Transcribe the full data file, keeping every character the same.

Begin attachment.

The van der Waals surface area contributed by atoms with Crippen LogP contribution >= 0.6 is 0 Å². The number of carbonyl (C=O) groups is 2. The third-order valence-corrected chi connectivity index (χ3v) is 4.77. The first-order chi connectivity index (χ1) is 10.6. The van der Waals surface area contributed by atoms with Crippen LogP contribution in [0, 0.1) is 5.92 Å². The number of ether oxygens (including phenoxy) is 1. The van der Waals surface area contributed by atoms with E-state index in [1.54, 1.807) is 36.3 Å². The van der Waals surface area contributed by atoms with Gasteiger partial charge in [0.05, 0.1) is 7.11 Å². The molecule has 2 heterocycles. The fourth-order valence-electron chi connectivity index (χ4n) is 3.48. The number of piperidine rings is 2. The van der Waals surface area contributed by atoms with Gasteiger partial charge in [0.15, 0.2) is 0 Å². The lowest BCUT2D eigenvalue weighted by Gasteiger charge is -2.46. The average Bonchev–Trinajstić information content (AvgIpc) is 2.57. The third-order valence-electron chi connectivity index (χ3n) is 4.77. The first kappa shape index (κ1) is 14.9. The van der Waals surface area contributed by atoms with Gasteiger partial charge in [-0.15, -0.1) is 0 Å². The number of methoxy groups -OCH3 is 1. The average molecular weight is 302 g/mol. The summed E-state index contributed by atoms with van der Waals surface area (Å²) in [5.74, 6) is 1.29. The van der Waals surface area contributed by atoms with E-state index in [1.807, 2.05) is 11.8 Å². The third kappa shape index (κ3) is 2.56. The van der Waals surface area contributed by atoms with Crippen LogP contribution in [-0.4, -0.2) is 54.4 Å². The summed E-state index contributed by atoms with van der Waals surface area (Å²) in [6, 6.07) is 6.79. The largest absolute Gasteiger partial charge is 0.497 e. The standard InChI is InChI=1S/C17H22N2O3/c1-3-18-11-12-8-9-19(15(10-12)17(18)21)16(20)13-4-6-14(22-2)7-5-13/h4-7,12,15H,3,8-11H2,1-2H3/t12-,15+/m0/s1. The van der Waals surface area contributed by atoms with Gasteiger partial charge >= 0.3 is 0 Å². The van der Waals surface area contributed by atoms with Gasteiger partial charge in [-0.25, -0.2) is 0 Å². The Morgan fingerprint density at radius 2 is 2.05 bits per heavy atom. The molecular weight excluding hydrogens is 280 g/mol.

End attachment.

The van der Waals surface area contributed by atoms with Crippen LogP contribution >= 0.6 is 0 Å². The number of carbonyl (C=O) groups is 2. The third-order valence-corrected chi connectivity index (χ3v) is 4.77. The first-order chi connectivity index (χ1) is 10.6. The van der Waals surface area contributed by atoms with Crippen LogP contribution in [0, 0.1) is 5.92 Å². The number of ether oxygens (including phenoxy) is 1. The van der Waals surface area contributed by atoms with E-state index in [1.54, 1.807) is 36.3 Å². The van der Waals surface area contributed by atoms with Gasteiger partial charge in [0.05, 0.1) is 7.11 Å². The molecule has 2 heterocycles. The fourth-order valence-electron chi connectivity index (χ4n) is 3.48. The number of piperidine rings is 2. The van der Waals surface area contributed by atoms with Gasteiger partial charge in [0.15, 0.2) is 0 Å². The lowest BCUT2D eigenvalue weighted by Gasteiger charge is -2.46. The average Bonchev–Trinajstić information content (AvgIpc) is 2.57. The third-order valence-electron chi connectivity index (χ3n) is 4.77. The first kappa shape index (κ1) is 14.9. The van der Waals surface area contributed by atoms with Gasteiger partial charge in [-0.15, -0.1) is 0 Å². The number of methoxy groups -OCH3 is 1. The average molecular weight is 302 g/mol. The summed E-state index contributed by atoms with van der Waals surface area (Å²) in [5.74, 6) is 1.29. The van der Waals surface area contributed by atoms with E-state index in [1.807, 2.05) is 11.8 Å². The third kappa shape index (κ3) is 2.56. The van der Waals surface area contributed by atoms with Crippen LogP contribution in [-0.4, -0.2) is 54.4 Å². The summed E-state index contributed by atoms with van der Waals surface area (Å²) in [6, 6.07) is 6.79. The largest absolute Gasteiger partial charge is 0.497 e. The standard InChI is InChI=1S/C17H22N2O3/c1-3-18-11-12-8-9-19(15(10-12)17(18)21)16(20)13-4-6-14(22-2)7-5-13/h4-7,12,15H,3,8-11H2,1-2H3/t12-,15+/m0/s1. The van der Waals surface area contributed by atoms with Gasteiger partial charge >= 0.3 is 0 Å². The van der Waals surface area contributed by atoms with Gasteiger partial charge in [-0.25, -0.2) is 0 Å². The Morgan fingerprint density at radius 2 is 2.05 bits per heavy atom. The molecular weight excluding hydrogens is 280 g/mol.